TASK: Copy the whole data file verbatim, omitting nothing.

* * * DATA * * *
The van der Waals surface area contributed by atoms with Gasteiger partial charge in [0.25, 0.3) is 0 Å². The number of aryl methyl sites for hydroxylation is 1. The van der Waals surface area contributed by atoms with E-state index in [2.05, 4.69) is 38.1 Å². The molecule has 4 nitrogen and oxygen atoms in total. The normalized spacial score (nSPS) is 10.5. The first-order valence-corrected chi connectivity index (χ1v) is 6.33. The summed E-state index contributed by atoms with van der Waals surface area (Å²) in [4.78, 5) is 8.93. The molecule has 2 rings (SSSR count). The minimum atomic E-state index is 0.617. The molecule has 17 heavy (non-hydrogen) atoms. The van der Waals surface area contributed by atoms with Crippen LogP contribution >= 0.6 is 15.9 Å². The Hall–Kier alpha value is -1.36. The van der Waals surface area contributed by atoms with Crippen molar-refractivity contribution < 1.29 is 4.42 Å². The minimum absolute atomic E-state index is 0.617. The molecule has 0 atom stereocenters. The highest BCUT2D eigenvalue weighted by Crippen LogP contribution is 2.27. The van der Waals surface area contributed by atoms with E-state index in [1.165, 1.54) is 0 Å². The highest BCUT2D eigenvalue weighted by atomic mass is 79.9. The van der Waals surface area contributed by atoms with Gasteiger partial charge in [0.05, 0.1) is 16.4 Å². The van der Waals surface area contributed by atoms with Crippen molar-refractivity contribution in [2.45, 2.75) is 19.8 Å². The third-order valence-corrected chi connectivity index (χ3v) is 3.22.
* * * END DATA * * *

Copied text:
The van der Waals surface area contributed by atoms with Gasteiger partial charge in [0.25, 0.3) is 0 Å². The number of aryl methyl sites for hydroxylation is 1. The van der Waals surface area contributed by atoms with E-state index in [2.05, 4.69) is 38.1 Å². The molecule has 4 nitrogen and oxygen atoms in total. The normalized spacial score (nSPS) is 10.5. The first-order valence-corrected chi connectivity index (χ1v) is 6.33. The summed E-state index contributed by atoms with van der Waals surface area (Å²) in [4.78, 5) is 8.93. The molecule has 2 rings (SSSR count). The minimum atomic E-state index is 0.617. The molecule has 17 heavy (non-hydrogen) atoms. The van der Waals surface area contributed by atoms with Crippen LogP contribution >= 0.6 is 15.9 Å². The Hall–Kier alpha value is -1.36. The van der Waals surface area contributed by atoms with Crippen molar-refractivity contribution < 1.29 is 4.42 Å². The minimum absolute atomic E-state index is 0.617. The molecule has 0 atom stereocenters. The highest BCUT2D eigenvalue weighted by Crippen LogP contribution is 2.27. The van der Waals surface area contributed by atoms with E-state index in [1.165, 1.54) is 0 Å². The highest BCUT2D eigenvalue weighted by atomic mass is 79.9. The van der Waals surface area contributed by atoms with Gasteiger partial charge in [0.05, 0.1) is 16.4 Å². The van der Waals surface area contributed by atoms with Crippen molar-refractivity contribution in [2.45, 2.75) is 19.8 Å². The third-order valence-corrected chi connectivity index (χ3v) is 3.22.